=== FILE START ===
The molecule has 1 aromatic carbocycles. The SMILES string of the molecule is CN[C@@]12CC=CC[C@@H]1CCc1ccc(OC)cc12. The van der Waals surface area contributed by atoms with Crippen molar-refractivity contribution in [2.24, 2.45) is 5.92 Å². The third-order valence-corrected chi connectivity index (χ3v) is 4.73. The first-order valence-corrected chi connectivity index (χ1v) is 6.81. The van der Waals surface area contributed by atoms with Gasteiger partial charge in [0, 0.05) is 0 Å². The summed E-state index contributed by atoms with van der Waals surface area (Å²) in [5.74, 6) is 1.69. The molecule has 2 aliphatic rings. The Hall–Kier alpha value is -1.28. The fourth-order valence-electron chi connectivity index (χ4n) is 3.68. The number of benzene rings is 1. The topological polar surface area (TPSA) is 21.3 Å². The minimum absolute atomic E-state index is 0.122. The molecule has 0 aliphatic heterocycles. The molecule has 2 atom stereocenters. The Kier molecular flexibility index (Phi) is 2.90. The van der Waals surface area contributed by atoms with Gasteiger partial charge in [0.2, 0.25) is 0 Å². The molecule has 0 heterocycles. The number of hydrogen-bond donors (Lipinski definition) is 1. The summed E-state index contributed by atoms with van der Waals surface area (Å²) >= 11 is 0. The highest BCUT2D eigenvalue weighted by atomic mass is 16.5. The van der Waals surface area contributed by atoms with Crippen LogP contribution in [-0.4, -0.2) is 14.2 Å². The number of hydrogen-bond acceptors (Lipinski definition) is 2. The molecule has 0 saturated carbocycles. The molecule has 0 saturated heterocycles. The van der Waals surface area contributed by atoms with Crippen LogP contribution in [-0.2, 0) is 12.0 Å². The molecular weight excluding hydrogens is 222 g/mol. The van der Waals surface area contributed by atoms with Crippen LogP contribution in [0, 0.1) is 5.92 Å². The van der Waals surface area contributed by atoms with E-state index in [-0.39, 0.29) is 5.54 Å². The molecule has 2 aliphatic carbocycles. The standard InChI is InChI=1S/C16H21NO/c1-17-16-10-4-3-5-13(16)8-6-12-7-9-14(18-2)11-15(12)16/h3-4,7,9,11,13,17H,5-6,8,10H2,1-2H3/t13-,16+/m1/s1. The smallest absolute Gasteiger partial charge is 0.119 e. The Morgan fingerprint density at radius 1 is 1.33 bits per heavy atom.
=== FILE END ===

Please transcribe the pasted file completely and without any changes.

The molecule has 1 aromatic carbocycles. The SMILES string of the molecule is CN[C@@]12CC=CC[C@@H]1CCc1ccc(OC)cc12. The van der Waals surface area contributed by atoms with Crippen molar-refractivity contribution in [2.24, 2.45) is 5.92 Å². The third-order valence-corrected chi connectivity index (χ3v) is 4.73. The first-order valence-corrected chi connectivity index (χ1v) is 6.81. The van der Waals surface area contributed by atoms with Gasteiger partial charge in [0, 0.05) is 0 Å². The summed E-state index contributed by atoms with van der Waals surface area (Å²) in [5.74, 6) is 1.69. The molecule has 2 aliphatic rings. The Hall–Kier alpha value is -1.28. The fourth-order valence-electron chi connectivity index (χ4n) is 3.68. The number of benzene rings is 1. The topological polar surface area (TPSA) is 21.3 Å². The minimum absolute atomic E-state index is 0.122. The molecule has 0 aliphatic heterocycles. The molecule has 2 atom stereocenters. The Kier molecular flexibility index (Phi) is 2.90. The van der Waals surface area contributed by atoms with Gasteiger partial charge in [0.2, 0.25) is 0 Å². The molecule has 0 heterocycles. The number of hydrogen-bond donors (Lipinski definition) is 1. The summed E-state index contributed by atoms with van der Waals surface area (Å²) >= 11 is 0. The highest BCUT2D eigenvalue weighted by atomic mass is 16.5. The van der Waals surface area contributed by atoms with Crippen LogP contribution in [-0.4, -0.2) is 14.2 Å². The number of hydrogen-bond acceptors (Lipinski definition) is 2. The molecule has 0 saturated carbocycles. The molecule has 0 saturated heterocycles. The van der Waals surface area contributed by atoms with Crippen LogP contribution in [-0.2, 0) is 12.0 Å². The molecular weight excluding hydrogens is 222 g/mol. The van der Waals surface area contributed by atoms with Crippen LogP contribution in [0, 0.1) is 5.92 Å². The van der Waals surface area contributed by atoms with E-state index in [-0.39, 0.29) is 5.54 Å². The molecule has 2 aliphatic carbocycles. The standard InChI is InChI=1S/C16H21NO/c1-17-16-10-4-3-5-13(16)8-6-12-7-9-14(18-2)11-15(12)16/h3-4,7,9,11,13,17H,5-6,8,10H2,1-2H3/t13-,16+/m1/s1. The smallest absolute Gasteiger partial charge is 0.119 e. The Morgan fingerprint density at radius 1 is 1.33 bits per heavy atom.